Real Estate Spotlight: Coworking spaces here to stay, but questions remain

Spaces has a 43,000-square-foot coworking space at 1433 N. Water St. in downtown Milwaukee.
Spaces has a 43,000-square-foot coworking space at 1433 N. Water St. in downtown Milwaukee. Credit: Spaces

Real estate experts say coworking spaces are likely here to stay, even as they grapple with questions, such as the risk they carry and how they will fare during the next economic downturn.

One sign the industry considers coworking spaces to be more than a fad came last fall, when Los Angeles-based real estate giant CBRE Group Inc. launched a new coworking brand, Hana. CBRE says the new service is designed to help property owners meet the rapidly growing demand for flexible office space.

Scott Marshall, president and chief development officer with Hana, said the service was born out of CBRE research that showed coworking operations were taking up more and more office space.

“This is truly a way an occupier wants to add flexibility to their portfolios,” he said.

Marshall was among a panel of industry experts that spoke on the topic during Marquette University’s recent National Real Estate Strategies Conference on its campus.

Jason Geer, managing director and head of transaction services with Dallas-based Invesco Real Estate, said the amount of coworking space has grown by about 25% annually over the past decade, compared with 1% annual growth of the office market as a whole.

The coworking craze has spawned a number of brands looking to replicate the success of established companies such as WeWork. Marshall said Hana is attempting to differentiate itself by focusing on hospitality and worker productivity.

Specifically, Hana is designing its space so that 70% is made up of suites for enterprise users, or large corporations; 20% is high-end meeting space; and 10% is more “traditional” coworking space.

Enterprise users are finding coworking space to be a great option for them, he said. Those larger companies make up about 40% of coworking space users, he said.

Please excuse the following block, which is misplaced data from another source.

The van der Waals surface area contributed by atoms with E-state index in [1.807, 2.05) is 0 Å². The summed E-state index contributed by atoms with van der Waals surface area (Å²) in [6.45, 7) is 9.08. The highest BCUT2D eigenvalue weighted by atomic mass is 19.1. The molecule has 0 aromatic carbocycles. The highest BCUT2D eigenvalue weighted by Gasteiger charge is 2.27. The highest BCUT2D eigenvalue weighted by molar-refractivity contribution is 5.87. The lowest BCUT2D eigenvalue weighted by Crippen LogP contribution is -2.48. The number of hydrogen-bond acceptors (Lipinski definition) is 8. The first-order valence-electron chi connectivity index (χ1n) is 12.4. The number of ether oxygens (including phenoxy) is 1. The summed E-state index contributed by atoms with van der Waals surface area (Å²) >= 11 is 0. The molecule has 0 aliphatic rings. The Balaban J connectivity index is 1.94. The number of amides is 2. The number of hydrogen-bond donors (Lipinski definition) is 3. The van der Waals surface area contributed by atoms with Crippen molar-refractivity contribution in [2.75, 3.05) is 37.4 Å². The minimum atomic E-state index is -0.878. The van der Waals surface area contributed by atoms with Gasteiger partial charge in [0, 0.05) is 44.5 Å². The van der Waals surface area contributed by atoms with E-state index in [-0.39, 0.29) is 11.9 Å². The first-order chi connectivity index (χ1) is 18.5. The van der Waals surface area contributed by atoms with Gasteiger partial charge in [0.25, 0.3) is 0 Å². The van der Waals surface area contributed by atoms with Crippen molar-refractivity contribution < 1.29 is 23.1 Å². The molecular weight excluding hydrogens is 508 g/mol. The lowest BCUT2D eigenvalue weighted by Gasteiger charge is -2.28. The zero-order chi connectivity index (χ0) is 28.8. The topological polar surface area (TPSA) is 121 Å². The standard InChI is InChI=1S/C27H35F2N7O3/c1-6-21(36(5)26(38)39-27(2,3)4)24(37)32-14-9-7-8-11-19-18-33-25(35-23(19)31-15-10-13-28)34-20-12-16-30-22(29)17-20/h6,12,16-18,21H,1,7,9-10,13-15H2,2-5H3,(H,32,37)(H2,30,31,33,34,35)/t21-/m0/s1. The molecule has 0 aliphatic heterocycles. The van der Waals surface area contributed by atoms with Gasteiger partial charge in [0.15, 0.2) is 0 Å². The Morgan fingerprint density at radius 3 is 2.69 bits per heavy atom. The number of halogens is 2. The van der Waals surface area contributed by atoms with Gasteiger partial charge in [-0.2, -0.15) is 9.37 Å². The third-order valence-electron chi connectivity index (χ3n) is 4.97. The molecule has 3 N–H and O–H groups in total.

“I think a lot of people think all the time it’s just the one-off person that’s using (coworking space),” he said. “But a lot of companies are using it.”

Marshall noted “glossy names” like Nike and Microsoft are among that group.

Even so, uncertainty lingers among investors and lenders over what the future may hold for coworking spaces and the firms that run them. As evidence, look no further than WeWork parent company We Co. and its recent postponement of plans to take the company public. Investors are concerned about WeWork’s actual value and questioned how it would become profitable, according to some national news reports.

Kim Liautaud, managing director and head of U.S. commercial real estate with BMO Harris Bank, expressed similar concerns at the Marquette conference. She said WeWork is a landlord but is being valued like a tech company.

Moreover, BMO takes little chance on lending to buildings that have significant amounts of coworking space. The general rule is BMO looks for less than 10% of a building to have coworking space, Liautaud said.

“Nothing against WeWork or Hana, or any other concept. It’s new; it has not been tested through a cycle,” she said. “I realize everyone has a good business model; it’s too much risk for us to underwrite. So, we have zero exposure to WeWork at BMO. That’s intentional.”

Marshall said buildings should aim for around 15% to be dedicated to coworking space.

The panel likewise had mixed thoughts on how coworking spaces would fare in the next eventual recession.

The industry’s only reference point is when, during the economic downturn of the early 2000s, Regus filed for bankruptcy protection. The firm, now called International Workplace Group, struggled in the wake of the dot-com bubble.

Liautaud said she expects that in the next recession building owners will see higher vacancies, and they will come more quickly, in coworking spaces. She said the enterprise users are attracted to flexibility of these workspaces because it allows them to downsize quickly once profits start declining.

Meanwhile, Josh Jeffers, president and chief executive of J. Jeffers & Co., said co-working spaces could prove useful to people who had been laid off and wanted to strike it out on their own.

“They don’t necessarily want to work in their basement, and a coworking option could become more attractive,” he said.

Geer said a recession would likely weed out some of the smaller coworking firms, leaving those like WeWork and Hana that have strong financial backing.

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Alex Zank
Alex Zank covers commercial and residential real estate for BizTimes. Alex previously worked for Farm Equipment magazine and also covered statewide construction news at The Daily Reporter. He graduated from the University of Wisconsin-Eau Claire, where he studied journalism, political science and economics. Having grown up in rural western Wisconsin, Alex loves all things outdoors, including camping, hiking, four-wheeling and hunting.